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Authors Whose Names Sound a Little Too Related to Their Subject Matter

The English language can be a very silly thing, as anyone who has read many children’s books (or newspaper headlines) will tell you without hesitation. We don’t know about you, but we’ve always delighted in the weirdnesses, coincidences, contradictions, and — let’s face it — puns inherent in our mother tongue. So of course, we dove right into the just-released book Tyrannosaurus Lex: The Marvelous Book of Palindromes, Anagrams, and Other Delightful and Outrageous Wordplay, by philosophy professor and author Rod L. Evans. In it, Evans leads us through the world of logology — the study of word puzzles — pointing out everything from “aptly scrambled words” to oxymora to “kangaroo” words that carry their offspring inside of them.

Click through to check out one of the interludes from the book, a near-exhaustive list of authors whose names are a little too appropriate for their subjects, and let us know your favorite of the bunch in the comments!

Authors Whose Homophonic Names Sound Curiously Related to Their Subjects

Jane Arbor wrote The Cypress Garden (Winnipeg, Canada: Harlequin Books, 1969).

Claude Balls wrote Shy Men, Sex, and Castrating Women (Trexlertown, PA: Polemic Press, 1985).

William Battie wrote A Treatise on Madness (London: J. Whis- ton and B. White, 1758).

Cyril Berry wrote Winemaking with Canned and Dried Fruit (Andover, UK: Amateur Winemaker, 1968).

Clara Louise Burnham wrote The Inner Flame: A Novel (Boston: Houghton Mifflin, 1912).

Geoff Carless wrote Motorcycling for Beginners (East Ardsley, UK: EP Publishing, 1980).

J. N. Chance wrote The Abel Coincidence (London: Robert Hale, 1969).

W. Chappell wrote The Preacher; or, The Art and Method of Preaching (London: Edward Farnham, 1656).

William A. Christian wrote Oppositions of Religious Doc- trines (London: Macmillan, 1972).

Edward H. Clinkscale wrote A Musical Offering (New York: Pendragon Press, 1977).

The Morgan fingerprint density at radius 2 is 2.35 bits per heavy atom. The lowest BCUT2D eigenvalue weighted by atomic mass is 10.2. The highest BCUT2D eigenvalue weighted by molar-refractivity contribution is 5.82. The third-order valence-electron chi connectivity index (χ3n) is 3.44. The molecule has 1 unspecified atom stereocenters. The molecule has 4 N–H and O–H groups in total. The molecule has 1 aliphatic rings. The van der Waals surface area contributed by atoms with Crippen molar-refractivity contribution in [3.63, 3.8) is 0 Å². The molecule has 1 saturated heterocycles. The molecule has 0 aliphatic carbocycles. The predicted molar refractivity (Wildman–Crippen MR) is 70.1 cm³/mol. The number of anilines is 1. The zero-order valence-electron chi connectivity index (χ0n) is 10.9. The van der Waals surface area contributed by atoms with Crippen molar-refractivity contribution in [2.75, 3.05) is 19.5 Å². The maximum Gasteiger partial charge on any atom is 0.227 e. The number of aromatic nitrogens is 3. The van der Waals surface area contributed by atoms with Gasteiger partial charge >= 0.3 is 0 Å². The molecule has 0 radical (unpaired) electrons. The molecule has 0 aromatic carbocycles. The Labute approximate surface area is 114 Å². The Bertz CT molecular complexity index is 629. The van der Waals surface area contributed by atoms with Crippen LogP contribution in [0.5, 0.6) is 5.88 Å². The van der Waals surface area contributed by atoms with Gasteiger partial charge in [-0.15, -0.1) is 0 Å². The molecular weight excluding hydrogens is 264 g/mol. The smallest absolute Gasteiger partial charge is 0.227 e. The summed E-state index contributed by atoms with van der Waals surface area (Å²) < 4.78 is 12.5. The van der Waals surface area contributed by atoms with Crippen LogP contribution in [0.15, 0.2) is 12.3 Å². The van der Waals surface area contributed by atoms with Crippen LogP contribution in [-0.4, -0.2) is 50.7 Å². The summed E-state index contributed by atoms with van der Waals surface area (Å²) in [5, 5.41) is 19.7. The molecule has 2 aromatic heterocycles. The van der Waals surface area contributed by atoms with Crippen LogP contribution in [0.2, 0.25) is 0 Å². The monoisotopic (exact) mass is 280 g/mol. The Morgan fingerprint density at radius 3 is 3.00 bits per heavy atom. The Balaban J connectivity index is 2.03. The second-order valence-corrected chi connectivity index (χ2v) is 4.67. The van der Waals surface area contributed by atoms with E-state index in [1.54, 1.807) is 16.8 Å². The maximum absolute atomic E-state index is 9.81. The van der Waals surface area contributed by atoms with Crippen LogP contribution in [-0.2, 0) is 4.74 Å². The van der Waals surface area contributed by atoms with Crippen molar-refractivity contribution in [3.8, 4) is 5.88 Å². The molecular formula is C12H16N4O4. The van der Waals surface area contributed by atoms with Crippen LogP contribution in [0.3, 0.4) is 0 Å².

Douglas J. Cock wrote Every Other Inch a Methodist (London: Epworth Press, 1988).

Elizabeth Dyer wrote Textile Fabrics (Boston: Houghton Mifflin, 1923).

Harry Belleville Eisberg wrote Fundamentals of Arctic and Cold Weather Medicine and Dentistry (Washington, DC: Research Division, Bureau of Medicine and Surgery, 1949).

Frank Finn wrote The Boy’s Own Aquarium (London: Country Life and George Newnes, 1922).

Paul J. Gillete wrote Vasectomy: The Male Sterilization (New York: Paperback Library, 1972).

John Goodbody wrote The Illustrated History of Gymnastics (New York: Beaufort Books, 1983).

William I. Grossman wrote A Primer of Gross Pathology (Springfield, IL: Thomas, 1972).

Roger Grounds wrote The Perfect Lawn (London: Ward Lock, 1974).

Norman Knight wrote Chess Pieces (London: Sampson Low, 1949).

A. Lord wrote The Grace of God (Truro, UK: James R. Nether- ton, 1859).

G. A. Martini wrote Metabolic Changes Induced by Alcohol (Berlin: Springer Verlag, 1971).

L. G. Chiozza Money wrote Riches and Poverty (London: Methuen, 1908).

Jack Roy Strange wrote Abnormal Psychology: Understanding Behavior Disorders (New York: McGraw-Hill, 1965).

Mary Twelveponies wrote There Are No Problem Horses, Only Problem Riders (Boston: Houghton Mifflin, 1982).

[Reprinted from Tyrannosaurus Lex by Rod Evans by arrangement with Perigee, a member of Penguin Group (USA) Inc., Copyright (c) 2012 by Rod Evans.]